U.N. chemical investigators on 16 September 2013 confirmed the use of Sarin nerve agent in 21 August 2013 poison gas attack outside the Syrian capital Damascus. The investigation team headed by Ake Sellstrom of Sweden submitted its report to UN Secretary-General Ban Ki-moon.
The U.N. team was investigating only whether chemical weapons were used in a deadly assault on the rebel-held Damascus suburb of Ghouta. It was not charged with concluding who launched the attack.
On the basis of the evidence obtained during the investigation of the Ghouta incident, the conclusion is that chemical weapons have been used in the ongoing conflict between the parties in the Syrian Arab Republic, also against civilians, including children, on a relatively large scale.
In particular, the environmental, chemical and medical samples provided clear and convincing evidence that surface-to-surface rockets containing the nerve agent Sarin were used.
The report also stated the weather conditions on 21 August 2013 ensured that as many people as possible were injured or killed. Temperatures were falling between 2 a.m. and 5 a.m, which meant that air was moving downwards toward the ground.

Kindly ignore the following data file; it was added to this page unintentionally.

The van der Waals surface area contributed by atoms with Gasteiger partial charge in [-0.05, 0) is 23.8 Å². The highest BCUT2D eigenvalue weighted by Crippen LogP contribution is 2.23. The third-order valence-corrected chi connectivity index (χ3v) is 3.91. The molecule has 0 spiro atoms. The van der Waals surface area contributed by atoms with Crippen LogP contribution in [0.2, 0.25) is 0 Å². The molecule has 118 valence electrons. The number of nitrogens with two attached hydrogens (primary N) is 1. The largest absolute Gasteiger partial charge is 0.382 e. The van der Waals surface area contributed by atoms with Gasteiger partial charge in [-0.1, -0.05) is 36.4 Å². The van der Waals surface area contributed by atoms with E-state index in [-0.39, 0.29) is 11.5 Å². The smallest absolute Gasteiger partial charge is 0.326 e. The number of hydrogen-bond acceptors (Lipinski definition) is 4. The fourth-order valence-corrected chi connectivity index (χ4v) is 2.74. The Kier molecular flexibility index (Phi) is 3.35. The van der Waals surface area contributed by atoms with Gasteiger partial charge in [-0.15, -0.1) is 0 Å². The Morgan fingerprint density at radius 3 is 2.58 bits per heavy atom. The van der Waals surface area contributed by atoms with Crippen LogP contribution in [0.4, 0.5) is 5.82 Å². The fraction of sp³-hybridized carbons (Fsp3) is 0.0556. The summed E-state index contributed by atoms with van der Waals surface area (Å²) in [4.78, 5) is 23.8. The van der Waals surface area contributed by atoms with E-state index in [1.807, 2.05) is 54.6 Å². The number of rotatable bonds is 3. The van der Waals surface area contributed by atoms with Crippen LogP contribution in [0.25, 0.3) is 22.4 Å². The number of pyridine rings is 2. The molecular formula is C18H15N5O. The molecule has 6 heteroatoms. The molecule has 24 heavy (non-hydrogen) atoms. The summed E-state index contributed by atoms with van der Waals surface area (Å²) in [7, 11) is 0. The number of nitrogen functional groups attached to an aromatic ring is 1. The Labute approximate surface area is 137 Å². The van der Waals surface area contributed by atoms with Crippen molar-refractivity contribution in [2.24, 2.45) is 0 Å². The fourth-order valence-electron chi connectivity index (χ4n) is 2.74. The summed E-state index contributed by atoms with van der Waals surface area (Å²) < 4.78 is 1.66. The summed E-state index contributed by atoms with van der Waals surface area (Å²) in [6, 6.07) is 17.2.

Chemical weapons use in such meteorological conditions maximizes their potential impact as the heavy gas can stay close to the ground and penetrate into lower levels of buildings and constructions where many people were seeking shelter.
Erlier, U.S. Secretary of State John Kerry also announced that sarin had been used in the chemical attack on the Ghouta region. The United States stated 1400 people were killed, including more than 400 children.
The United Nations Mission has now confirmed, unequivocally and objectively, that chemical weapons have been used in Syria.
About Sarin Gas
• Sarin is a man-made chemical warfare agent classified as a nerve agent. (chemical formula: C4H10FO2P)
• Nerve agents are the most toxic and rapidly acting of the known chemical warfare agents. They are similar to certain kinds of insecticides called organophosphate insecticides in terms of how they work and what kind of harmful effects they cause; however, nerve agents are much more potent than insecticides.
• Sarin originally was developed in 1938 in Germany as an insecticide.
• Sarin is a clear, colorless, and tasteless liquid that has no odor in its pure form. However, sarin can evaporate into a vapor (gas) and spread into the environment.
• Sarin is also known as GB.
When: 16 September 2013